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Category: Delighting In Parenting

Motivating Our Kids to Church When They’re Throwing a Fit

Motivating Our Kids to Church When They’re Throwing a Fit

We had a plan, and it was beau­ti­ful: wake up ear­ly East­er morn­ing, get dressed and ready before the kids were up. Sip some cof­fee. And then wake up the three kids ages 5 and under, throw on their East­er out­fits and shuf­fle them out the door (with a donut in their bel­lies) for the ear­ly ser­vice. The ear­ly ser­vice! We were going to make it, on time, and noth­ing could stop us.

Except, per­haps, the kinder­garten­er hav­ing a melt­down about going to church.

But it’s SOOOO bor­ing! I’m NOT going to go! I’m going to stay RIGHT. HERE!” she sat and yelled, refus­ing to put on her dress, arms crossed and absolute­ly ter­ri­fy­ing. This was not in the cards, not in the sched­ule, and was going to make us late.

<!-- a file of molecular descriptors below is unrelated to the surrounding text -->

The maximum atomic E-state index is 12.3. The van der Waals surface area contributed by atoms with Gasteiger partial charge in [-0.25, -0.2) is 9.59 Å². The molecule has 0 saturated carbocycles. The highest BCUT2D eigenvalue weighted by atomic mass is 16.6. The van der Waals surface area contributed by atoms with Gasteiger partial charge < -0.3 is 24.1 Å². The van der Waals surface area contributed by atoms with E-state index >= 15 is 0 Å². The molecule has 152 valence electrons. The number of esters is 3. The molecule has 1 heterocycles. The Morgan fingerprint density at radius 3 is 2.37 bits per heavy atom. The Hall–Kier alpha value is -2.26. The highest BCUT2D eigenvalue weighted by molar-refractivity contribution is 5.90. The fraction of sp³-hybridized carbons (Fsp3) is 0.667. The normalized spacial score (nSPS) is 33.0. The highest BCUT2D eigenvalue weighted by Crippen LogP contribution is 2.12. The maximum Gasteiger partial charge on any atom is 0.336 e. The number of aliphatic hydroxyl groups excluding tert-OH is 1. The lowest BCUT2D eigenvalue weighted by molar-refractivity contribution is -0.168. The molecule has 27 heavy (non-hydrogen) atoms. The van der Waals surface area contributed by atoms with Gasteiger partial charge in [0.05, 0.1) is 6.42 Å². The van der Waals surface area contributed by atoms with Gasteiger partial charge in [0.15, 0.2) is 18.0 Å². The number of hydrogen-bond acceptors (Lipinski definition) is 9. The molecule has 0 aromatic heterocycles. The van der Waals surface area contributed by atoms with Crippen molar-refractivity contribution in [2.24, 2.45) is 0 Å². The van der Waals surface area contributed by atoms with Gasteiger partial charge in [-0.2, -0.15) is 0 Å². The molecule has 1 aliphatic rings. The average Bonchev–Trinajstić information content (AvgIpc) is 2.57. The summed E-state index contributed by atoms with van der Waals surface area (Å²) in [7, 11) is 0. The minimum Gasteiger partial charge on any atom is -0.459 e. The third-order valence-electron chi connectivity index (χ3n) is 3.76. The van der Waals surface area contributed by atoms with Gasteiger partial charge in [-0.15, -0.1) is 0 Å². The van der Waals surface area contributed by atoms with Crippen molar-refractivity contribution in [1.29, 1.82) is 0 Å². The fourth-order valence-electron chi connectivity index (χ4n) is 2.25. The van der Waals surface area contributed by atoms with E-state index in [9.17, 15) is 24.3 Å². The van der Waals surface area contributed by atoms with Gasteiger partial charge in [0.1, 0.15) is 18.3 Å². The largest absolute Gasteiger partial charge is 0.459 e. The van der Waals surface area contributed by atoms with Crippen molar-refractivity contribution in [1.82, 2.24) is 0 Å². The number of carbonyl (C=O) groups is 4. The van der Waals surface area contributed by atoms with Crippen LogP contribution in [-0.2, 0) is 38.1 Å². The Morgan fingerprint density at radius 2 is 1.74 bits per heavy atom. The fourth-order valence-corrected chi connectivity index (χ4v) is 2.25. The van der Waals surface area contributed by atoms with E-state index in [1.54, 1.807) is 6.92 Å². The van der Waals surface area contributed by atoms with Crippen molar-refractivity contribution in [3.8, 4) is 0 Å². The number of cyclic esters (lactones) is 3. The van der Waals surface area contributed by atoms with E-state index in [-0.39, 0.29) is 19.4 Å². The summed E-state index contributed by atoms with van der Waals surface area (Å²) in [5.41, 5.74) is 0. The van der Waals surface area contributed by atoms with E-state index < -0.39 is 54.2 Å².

The­se types of melt­downs aren’t entire­ly unex­pect­ed, espe­cial­ly because the ear­ly ser­vice doesn’t have kid’s pro­gram­ming for kinder­garten­ers. But with the clock tick­ing and our patience run­ning out, it was impor­tant to remem­ber a few keys for help­ing moti­vate our young kids to go to church when they’re throw­ing a fit.

Don’t Fight With Your Back Against the Wall

Anti-church out­bursts are big deals, and we need to be care­ful in how we respond. But take a breath as well. Even on a reg­u­lar basis, the­se respons­es in our young kids are not deal break­ers. Ele­men­tary chil­dren not want­i­ng to go to church does not mean they’re going to walk away from Christ, med­dle in dark witch­craft or start a secret anti-Jesus cult dur­ing Sun­day School.

To be hon­est, I’d be more con­fused by a kid who con­sis­tent­ly does want to go to church and sit through an adult ser­vice than one who occa­sion­al­ly, emo­tion­al­ly (and just after wak­ing up) express­es frus­tra­tions.

Point Out the Group Identity